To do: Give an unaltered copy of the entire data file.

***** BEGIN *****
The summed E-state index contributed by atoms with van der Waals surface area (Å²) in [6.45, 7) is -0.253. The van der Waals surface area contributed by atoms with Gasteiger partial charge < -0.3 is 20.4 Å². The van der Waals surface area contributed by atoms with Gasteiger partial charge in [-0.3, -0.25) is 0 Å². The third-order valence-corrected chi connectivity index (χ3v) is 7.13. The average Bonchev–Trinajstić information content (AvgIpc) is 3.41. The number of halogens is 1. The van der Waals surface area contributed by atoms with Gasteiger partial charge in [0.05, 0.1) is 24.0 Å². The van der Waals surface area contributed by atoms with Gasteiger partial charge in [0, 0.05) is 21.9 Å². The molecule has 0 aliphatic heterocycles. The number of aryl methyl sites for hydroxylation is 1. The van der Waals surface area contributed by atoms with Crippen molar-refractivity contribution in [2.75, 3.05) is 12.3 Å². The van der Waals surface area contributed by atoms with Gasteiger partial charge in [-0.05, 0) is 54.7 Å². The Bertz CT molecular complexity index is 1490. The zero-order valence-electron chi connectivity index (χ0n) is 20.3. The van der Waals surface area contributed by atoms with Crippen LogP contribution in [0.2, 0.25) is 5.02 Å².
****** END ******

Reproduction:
The summed E-state index contributed by atoms with van der Waals surface area (Å²) in [6.45, 7) is -0.253. The van der Waals surface area contributed by atoms with Gasteiger partial charge < -0.3 is 20.4 Å². The van der Waals surface area contributed by atoms with Gasteiger partial charge in [-0.3, -0.25) is 0 Å². The third-order valence-corrected chi connectivity index (χ3v) is 7.13. The average Bonchev–Trinajstić information content (AvgIpc) is 3.41. The number of halogens is 1. The van der Waals surface area contributed by atoms with Gasteiger partial charge in [0.05, 0.1) is 24.0 Å². The van der Waals surface area contributed by atoms with Gasteiger partial charge in [0, 0.05) is 21.9 Å². The molecule has 0 aliphatic heterocycles. The number of aryl methyl sites for hydroxylation is 1. The van der Waals surface area contributed by atoms with Crippen molar-refractivity contribution in [2.75, 3.05) is 12.3 Å². The van der Waals surface area contributed by atoms with Gasteiger partial charge in [-0.05, 0) is 54.7 Å². The Bertz CT molecular complexity index is 1490. The zero-order valence-electron chi connectivity index (χ0n) is 20.3. The van der Waals surface area contributed by atoms with Crippen LogP contribution in [0.2, 0.25) is 5.02 Å².